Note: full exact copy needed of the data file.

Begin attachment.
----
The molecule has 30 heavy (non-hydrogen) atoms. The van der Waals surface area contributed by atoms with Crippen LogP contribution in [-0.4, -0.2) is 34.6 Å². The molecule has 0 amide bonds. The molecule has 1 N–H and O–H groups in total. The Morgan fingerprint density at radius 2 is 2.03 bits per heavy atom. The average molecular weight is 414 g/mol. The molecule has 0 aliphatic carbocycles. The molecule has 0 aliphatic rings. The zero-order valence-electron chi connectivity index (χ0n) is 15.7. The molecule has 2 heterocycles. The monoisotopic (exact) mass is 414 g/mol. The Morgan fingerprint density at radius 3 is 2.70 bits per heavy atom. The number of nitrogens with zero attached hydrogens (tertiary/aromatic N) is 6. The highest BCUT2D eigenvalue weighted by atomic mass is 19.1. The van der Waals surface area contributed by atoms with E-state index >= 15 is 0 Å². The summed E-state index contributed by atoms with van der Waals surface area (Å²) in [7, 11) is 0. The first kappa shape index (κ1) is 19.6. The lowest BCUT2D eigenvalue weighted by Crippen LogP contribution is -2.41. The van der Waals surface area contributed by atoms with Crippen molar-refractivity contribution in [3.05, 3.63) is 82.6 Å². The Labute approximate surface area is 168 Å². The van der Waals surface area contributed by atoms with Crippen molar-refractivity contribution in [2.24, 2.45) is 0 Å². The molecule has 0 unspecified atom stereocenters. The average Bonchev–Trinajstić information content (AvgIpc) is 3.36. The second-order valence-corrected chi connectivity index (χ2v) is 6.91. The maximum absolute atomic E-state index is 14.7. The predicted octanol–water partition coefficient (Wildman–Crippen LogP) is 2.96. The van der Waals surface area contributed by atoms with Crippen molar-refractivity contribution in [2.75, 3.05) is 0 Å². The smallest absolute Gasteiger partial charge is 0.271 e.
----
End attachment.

The molecule has 30 heavy (non-hydrogen) atoms. The van der Waals surface area contributed by atoms with Crippen LogP contribution in [-0.4, -0.2) is 34.6 Å². The molecule has 0 amide bonds. The molecule has 1 N–H and O–H groups in total. The Morgan fingerprint density at radius 2 is 2.03 bits per heavy atom. The average molecular weight is 414 g/mol. The molecule has 0 aliphatic carbocycles. The molecule has 0 aliphatic rings. The zero-order valence-electron chi connectivity index (χ0n) is 15.7. The molecule has 2 heterocycles. The monoisotopic (exact) mass is 414 g/mol. The Morgan fingerprint density at radius 3 is 2.70 bits per heavy atom. The number of nitrogens with zero attached hydrogens (tertiary/aromatic N) is 6. The highest BCUT2D eigenvalue weighted by atomic mass is 19.1. The van der Waals surface area contributed by atoms with E-state index >= 15 is 0 Å². The summed E-state index contributed by atoms with van der Waals surface area (Å²) in [7, 11) is 0. The first kappa shape index (κ1) is 19.6. The lowest BCUT2D eigenvalue weighted by Crippen LogP contribution is -2.41. The van der Waals surface area contributed by atoms with Crippen molar-refractivity contribution in [3.05, 3.63) is 82.6 Å². The Labute approximate surface area is 168 Å². The van der Waals surface area contributed by atoms with Crippen molar-refractivity contribution in [2.24, 2.45) is 0 Å². The molecule has 0 unspecified atom stereocenters. The average Bonchev–Trinajstić information content (AvgIpc) is 3.36. The second-order valence-corrected chi connectivity index (χ2v) is 6.91. The maximum absolute atomic E-state index is 14.7. The predicted octanol–water partition coefficient (Wildman–Crippen LogP) is 2.96. The van der Waals surface area contributed by atoms with Crippen molar-refractivity contribution in [2.75, 3.05) is 0 Å². The smallest absolute Gasteiger partial charge is 0.271 e.